Climate Change and Plant Frost Damage

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” … the freeze killed … in an area encompassing Nebraska, Maryland,
South Carolina, and Texas. Subsequent drought limited regrowth.”
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  Public release date: 3-Mar-2008
American Institute of Biological Sciences

Contact: Holly Menninger
hmenninger@aibs.org
202-628-1500

Will global warming increase plant frost damage?

Widespread damage from 2007 Eastern US spring
freeze attributed to earlier warming

Widespread damage to plants from a sudden freeze
that occurred across the Eastern United States
from 5 April to 9 April 2007 was made worse
because it had been preceded by two weeks of
unusual warmth, according to an analysis
published in the March 2008 issue of BioScience.
The authors of the report, Lianhong Gu and his
colleagues at the Oak Ridge National Laboratory
and collaborators at NASA, the University of
Missouri, and the National Oceanic and
Atmospheric Administration, found that the freeze
killed new leaves, shoots, flowers, and fruit of
natural vegetation, caused crown dieback of
trees, and led to severe damage to crops in an
area encompassing Nebraska, Maryland, South
Carolina, and Texas. Subsequent drought limited
regrowth.

Rising levels of atmospheric carbon dioxide are
believed to reduce the ability of some plants to
withstand freezing, and the authors of the
BioScience study suggest that global warming
could lead to more freeze and thaw fluctuations
in future winters. This pattern is potentially
dangerous for plants because many species must
acclimate to cold over a sustained period.
Acclimation enables them to better withstand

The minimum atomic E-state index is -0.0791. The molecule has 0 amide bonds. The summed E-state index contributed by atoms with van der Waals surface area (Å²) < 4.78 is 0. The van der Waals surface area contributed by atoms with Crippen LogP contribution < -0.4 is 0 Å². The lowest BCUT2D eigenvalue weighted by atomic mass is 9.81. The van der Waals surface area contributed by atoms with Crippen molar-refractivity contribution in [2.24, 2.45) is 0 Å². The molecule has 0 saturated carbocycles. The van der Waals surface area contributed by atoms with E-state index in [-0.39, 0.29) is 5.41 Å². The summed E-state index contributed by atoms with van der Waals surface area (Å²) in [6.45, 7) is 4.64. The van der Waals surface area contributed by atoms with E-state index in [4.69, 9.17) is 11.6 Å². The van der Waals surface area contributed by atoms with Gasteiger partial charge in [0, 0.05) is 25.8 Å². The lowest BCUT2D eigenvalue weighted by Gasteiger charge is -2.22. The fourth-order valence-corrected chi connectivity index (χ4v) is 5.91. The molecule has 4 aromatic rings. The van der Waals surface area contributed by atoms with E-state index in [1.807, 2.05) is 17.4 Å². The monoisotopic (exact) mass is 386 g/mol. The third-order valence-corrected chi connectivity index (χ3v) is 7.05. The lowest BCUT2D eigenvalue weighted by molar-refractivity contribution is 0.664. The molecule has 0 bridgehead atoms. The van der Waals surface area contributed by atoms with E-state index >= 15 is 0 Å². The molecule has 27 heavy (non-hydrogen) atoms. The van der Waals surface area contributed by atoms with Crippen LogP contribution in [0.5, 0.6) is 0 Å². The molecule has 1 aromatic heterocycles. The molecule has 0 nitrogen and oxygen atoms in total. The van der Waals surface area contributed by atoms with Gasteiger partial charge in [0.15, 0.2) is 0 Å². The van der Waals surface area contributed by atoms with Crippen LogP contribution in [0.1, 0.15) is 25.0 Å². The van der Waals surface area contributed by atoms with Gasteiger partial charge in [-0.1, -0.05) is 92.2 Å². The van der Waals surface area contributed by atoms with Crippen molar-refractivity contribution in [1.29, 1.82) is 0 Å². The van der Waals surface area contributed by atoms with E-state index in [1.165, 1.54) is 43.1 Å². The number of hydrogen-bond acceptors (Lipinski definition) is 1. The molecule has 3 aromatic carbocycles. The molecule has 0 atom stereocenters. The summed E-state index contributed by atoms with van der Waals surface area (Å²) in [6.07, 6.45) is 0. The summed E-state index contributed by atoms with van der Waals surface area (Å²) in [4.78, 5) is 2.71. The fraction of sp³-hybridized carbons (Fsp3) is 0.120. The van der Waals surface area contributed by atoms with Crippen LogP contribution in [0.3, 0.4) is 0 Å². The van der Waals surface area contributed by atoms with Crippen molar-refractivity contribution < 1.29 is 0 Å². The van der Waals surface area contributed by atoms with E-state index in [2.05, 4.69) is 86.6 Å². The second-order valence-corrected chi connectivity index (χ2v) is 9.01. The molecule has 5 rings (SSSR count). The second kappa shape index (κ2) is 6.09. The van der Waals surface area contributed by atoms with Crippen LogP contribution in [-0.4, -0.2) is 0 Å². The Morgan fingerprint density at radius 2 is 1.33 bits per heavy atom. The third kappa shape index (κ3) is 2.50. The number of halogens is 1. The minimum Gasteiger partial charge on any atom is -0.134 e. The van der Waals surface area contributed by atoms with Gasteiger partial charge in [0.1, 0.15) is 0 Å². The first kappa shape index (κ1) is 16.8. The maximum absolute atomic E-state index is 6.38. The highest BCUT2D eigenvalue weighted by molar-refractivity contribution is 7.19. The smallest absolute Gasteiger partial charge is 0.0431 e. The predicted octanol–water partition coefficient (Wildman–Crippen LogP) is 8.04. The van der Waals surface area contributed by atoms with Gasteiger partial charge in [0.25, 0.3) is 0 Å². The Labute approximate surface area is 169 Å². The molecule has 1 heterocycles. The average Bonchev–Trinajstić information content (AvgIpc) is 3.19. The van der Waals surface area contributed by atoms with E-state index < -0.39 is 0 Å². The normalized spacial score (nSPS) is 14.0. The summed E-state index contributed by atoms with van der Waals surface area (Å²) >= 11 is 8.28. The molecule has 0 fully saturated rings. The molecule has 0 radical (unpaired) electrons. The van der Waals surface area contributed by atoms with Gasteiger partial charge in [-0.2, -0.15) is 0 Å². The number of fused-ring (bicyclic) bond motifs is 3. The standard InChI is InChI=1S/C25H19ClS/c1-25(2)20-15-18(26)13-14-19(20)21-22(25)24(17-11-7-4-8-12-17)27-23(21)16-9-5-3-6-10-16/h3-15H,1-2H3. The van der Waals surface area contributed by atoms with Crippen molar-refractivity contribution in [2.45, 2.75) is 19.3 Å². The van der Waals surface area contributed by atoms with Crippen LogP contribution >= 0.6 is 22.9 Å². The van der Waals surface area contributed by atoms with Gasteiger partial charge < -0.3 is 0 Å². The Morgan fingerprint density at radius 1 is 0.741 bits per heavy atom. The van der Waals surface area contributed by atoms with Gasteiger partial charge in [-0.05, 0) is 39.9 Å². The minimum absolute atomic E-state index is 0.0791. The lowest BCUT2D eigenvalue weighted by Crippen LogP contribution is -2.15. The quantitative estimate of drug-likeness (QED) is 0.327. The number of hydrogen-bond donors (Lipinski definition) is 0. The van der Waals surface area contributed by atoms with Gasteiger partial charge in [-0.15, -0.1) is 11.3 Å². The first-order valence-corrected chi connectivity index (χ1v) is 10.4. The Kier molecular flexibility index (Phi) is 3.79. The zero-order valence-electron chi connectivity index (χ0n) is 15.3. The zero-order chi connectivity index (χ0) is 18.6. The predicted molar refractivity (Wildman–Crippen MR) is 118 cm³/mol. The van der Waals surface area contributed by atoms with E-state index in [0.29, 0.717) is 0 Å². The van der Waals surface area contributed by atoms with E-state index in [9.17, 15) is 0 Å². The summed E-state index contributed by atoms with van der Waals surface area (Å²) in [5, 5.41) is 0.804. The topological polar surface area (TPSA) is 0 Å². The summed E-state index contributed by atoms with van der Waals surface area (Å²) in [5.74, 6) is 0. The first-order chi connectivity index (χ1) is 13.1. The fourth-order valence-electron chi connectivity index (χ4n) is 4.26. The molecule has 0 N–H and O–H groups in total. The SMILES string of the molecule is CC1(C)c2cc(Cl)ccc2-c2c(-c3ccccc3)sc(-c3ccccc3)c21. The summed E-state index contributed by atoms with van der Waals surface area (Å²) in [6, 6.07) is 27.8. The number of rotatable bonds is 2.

freezes, but unusual warmth early in the year
prevents the process. A cold spring in 1996, in
contrast to the 2007 event, caused little
enduring damage because it was not preceded by
unusual warmth.

The 2007 freeze is likely to have lasting effects
on carbon balance in the region. Plants cannot
resorb nutrients from dead tissue that would
normally be remobilized within the plants during
autumnal senescence, so many nutrients became
less available for plants in 2008. Wildlife is
expected to have suffered harm from lack of food,
and changes to plant architecture could have
long-term implications.

Gu and his colleagues propose that the 2007
spring freeze should not be viewed as an isolated
event, but as a realistic climate-change
scenario. Further study of its long-term
consequences could help refine scenarios for
ecosystem changes as carbon dioxide levels
increase and the climate warms.

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After noon EST on March 3, the full text of the
article will be available for free download
through the copy of this Press Release available
at http://www.aibs.org/bioscience-press-releases/

BioScience is the monthly journal of the American
Institute of Biological Sciences (AIBS).
BioScience publishes commentary and peer-reviewed
articles covering a wide range of biological
fields, with a focus on “Organisms from Molecules
to the Environment.” The journal has been
published since 1964. AIBS is an umbrella
organization for professional scientific
societies and organizations that are involved
with biology. It represents some 200 member
societies and organizations with a combined
membership of about 250,000.

The complete list of research articles in the
March 2008 issue of BioScience is as follows:

Landscape Genetics.
Rolf Holderegger and Helene H. Wagner

Woody Species as Landscape Modulators annd Their
Effect on Biodiversity Patterns.
Moshe Shachak, Bertrand Boeken, Elli Groner,
Ronen Kadmon, Yael Lubin, Ehud Meron, Gidi
Ne’eman, Avi Perevolotsky, Yehoshua Shkedy, and
Eugene Ungar

Adaptive Growth Decisions in Butterflies.
Karl Gotthard

Hope for Threatened Tropical Biodiversity: Lessons from the Philippines.
Mary Rose C. Posa, Arvin C. Diesmos, Navjot S. Sodhi, and Thomas M. Brooks

Using Surrogate Species and Groups for Conservation Planning and Management.
John A. Wiens, Gregory D. Hayward, Richard S. Holthausen, and Michael J. Wisdom

The 2007 Eastern US Spring Freeze: Increased Cold Damage in a Warming World.
Lianhong Gu, Paul J. Hanson, W. Mac Post, Dale P.
Kaiser, Bai Yang, Ramakrishna Nemani, Stephen G.
Pallardy, and Tilden Meyers

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